Kevin O Brien: They don’t mean to. They don’t like mistakes, but mistakes happen and that’s life. But if you’ve got nobody looking after the patient, even if it is just simple aligner treatment, it can go wrong. And I think it, from the point of view, protection of the patient, that’s quite important is that the patients still need protecting.[crosstalk 01:04:22]
Payman: If Kevin O Brien was going to design a direct to consumer system. What would it involve? Would it have a dental monitoring thing with a patient taking a picture every day or what?
Kevin O Brien: Yeah. That’s how, I mean, orthodontics is delivered like that in some countries, it’s the way that some people are, I think people that live in remote areas, the orthodontist is on the end of a computer instructing dentists on what they should and shouldn’t be doing, that is remote treatment. Is not direct to consumer though that’s the issue. The thing that’s missing out of the direct consumer is the protection of the patient by the professional. We always have to go back to that is as we’re all professionals and that’s the way we should be acting. And you take that out. You’re going to have problems.
Payman: Kevin, give your blog a quick plug so that people know how to get to it. And then Prav ask one final question. I know you-
Kevin O Brien: Yeah. Getting to the blog is easy. Just type Kevin O’Brien’s orthodontic blog into Google and you’ll find it.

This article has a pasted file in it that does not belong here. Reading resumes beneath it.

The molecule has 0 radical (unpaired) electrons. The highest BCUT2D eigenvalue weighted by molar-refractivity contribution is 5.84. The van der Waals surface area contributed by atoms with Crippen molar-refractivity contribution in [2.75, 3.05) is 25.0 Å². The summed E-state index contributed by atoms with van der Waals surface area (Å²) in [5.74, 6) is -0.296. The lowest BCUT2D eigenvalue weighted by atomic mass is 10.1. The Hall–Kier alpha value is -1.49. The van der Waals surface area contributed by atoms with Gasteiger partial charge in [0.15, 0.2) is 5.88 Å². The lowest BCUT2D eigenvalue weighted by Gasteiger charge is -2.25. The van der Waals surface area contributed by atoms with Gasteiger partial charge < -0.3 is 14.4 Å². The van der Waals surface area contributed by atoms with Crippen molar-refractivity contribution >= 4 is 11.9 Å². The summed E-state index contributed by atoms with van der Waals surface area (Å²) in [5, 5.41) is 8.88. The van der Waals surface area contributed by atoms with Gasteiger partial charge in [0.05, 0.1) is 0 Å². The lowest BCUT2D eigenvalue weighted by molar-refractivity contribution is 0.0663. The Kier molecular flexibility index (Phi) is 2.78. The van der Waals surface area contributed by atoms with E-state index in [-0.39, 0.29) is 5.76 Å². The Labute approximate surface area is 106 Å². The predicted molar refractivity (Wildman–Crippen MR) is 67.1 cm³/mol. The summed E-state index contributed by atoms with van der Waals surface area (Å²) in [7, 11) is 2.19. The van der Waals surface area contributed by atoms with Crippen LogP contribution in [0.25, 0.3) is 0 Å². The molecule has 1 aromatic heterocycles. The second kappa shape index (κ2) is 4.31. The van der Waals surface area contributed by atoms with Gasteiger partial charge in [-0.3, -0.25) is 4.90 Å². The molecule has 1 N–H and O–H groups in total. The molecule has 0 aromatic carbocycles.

Prav: Excellent. Kevin, my final question, we ask everyone this, imagine that your last day on the planet, and you’ve got your family around you, what three pieces of advice would you like to leave them with? And to finish that question off after that is how would you like to be remembered?
Kevin O Brien: I would always say in terms of advice to people is be kind, be calm be mindful. Don’t stress too much about everything, how I’d like to be remembered. I suppose I’d like to be remembered as someone who did make a difference to orthodontics and dentistry really. I’m quite pleased with what I have done. And I suppose I’d like to think, well yeah right I helped good changes to dentistry and orthodontics in what I’d hope is be quite a gentle, but very occasionally a bit of an aggressive indefinite way. And I suppose that would be about it.
Prav: Thirdly, you certainly have made a massive difference to orthodontics and dentistry. No doubt about that. It’s been wonderful. Thank you so much. I’m sorry. We had to run out of time like this. I know you’ve got to run yourself, but it’s been brilliant. I feel like we need to see you again.
Kevin O Brien: Anytime you like. I’m off to go and increase the income of a local vet.
Prav: Thanks, Kevin. Thanks a lot.
Kevin O Brien: Okay. See you soon. Take care.
Outro Voice: This is Dental Leaders, the podcast where you get to go one-on-one with emerging leaders in dentistry, your hosts, Payman Langroudi and Prav Solanki.
Prav: Thanks for listening guys. If you’ve got this far, you must have listened to the whole thing and just a huge thank you from me and Pay for actually sticking through and listening to what we had to say and what our guests has had to say, because I’m assuming you got some value out of it.
Payman: If you did get some value out of it, think about subscribing. And if you would share this with a friend who you think might get some value out of it too. Thank you so much for listening. Thanks.